Question: How can I set a strategy today that will take me where I want to be in 5 years?
Virtually all successful direct selling companies have something in common: they started with written strategic and business plans and forecasts that described how their business would work. “Plan your work, then work your plan,” is a respected and valid business axiom that we also advocate. The very first step in the creative process is to formulate the idea and allow it to take root and become a vision. The next step, in order to turn the vision into a reality, is to create the plan. Whether you create the plan in your mind and attempt to hold all the details in cerebral storage, or write out the plan, the plan is the path to turning dreams into realities. This discussion will guide you through the critical planning phases, giving you the opportunity to assess and expand your plan for starting and running a successful MLM or Party Plan Company.
Business planning uncovers opportunities and exposes potential flaws that should be considered before going “live.” Done right, strategic planning and business planning give you the roadmap for your journey to success. This answer has been designed to cover the most vital planning considerations, beginning with the strategic plan and the business plan with forecasting tools, and continuing with the launch plan that will step you completely and concisely to launching your direct selling company, holding the launch event and going beyond.
The Strategic Plan for MLM and Party Plan
Strategy is focus. You also need tactics to implement the strategy, and tactics require concrete milestones and well defined management responsibilities.
Of the whole range of possible market segments and the whole range of services and possible sales and marketing activities, which are your main priorities? Avoid making long lists of priorities. More than three or four points make them more like a laundry list or to-do list than a strategic focus.
The Strategy Framework
The structure for your MLM strategy or Party Plan business strategy begins with a strategy at the top of the framework. A strategy is an area of resource focus. In the middle level, you have three or so boxes which contain tactics. In the third level, you have four to six boxes that represent programs.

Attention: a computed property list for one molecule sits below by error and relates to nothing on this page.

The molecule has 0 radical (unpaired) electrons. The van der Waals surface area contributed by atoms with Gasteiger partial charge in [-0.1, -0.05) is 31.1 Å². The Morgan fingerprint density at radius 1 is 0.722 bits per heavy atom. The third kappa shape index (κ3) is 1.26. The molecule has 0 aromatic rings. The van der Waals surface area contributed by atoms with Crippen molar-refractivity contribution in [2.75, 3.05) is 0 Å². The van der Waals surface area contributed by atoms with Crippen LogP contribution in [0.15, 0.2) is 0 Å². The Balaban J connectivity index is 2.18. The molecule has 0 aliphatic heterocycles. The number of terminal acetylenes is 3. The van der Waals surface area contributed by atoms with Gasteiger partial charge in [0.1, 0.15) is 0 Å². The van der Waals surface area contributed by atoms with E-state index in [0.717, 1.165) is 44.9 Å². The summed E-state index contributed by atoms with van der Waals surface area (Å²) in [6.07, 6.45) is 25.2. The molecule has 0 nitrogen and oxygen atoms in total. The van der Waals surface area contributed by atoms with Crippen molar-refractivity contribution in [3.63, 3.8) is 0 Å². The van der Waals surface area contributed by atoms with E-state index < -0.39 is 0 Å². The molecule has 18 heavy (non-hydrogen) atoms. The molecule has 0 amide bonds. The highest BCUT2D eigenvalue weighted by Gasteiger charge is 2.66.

Definitions don’t have to be exact. A strategy is a main focus, which might be on a specific target market, product opportunity, positioning statement, or some other important or fundamental element.
Tactics exist to implement strategies. For example, if your company’s strategy is to retain distributors twice as long as the industry average, the tactics might include the study and implementation of retention best practices in direct selling companies, training distributors, and training staff.
Programs are specific business activities, each of which has concrete dates and responsibilities, and probably a budget. In the retention example, programs for the strategy might include RetentionSmarts™ mentoring for the management team, a periodic newsletter with retention training for distributors, and monthly in-service training for staff, each of which is built on specifics.
One important benefit of the strategy framework method is integration and alignment. If your strategy is to focus on one thing, you should be able to trace that strategy into its tactics and, most importantly, into your actual spending and activity priorities. Compare your strategy framework and your specific programs, and ask yourself: “Do my programs match the emphasis I put on strategy?”
Be sure that the strategic plan thoughtfully addresses the following:
- The Value Proposition – What do people buy from us, and why do they buy it from us and not from someone else? In direct selling, multilevel marketing and party plan distribution, the value proposition is the lynchpin for success.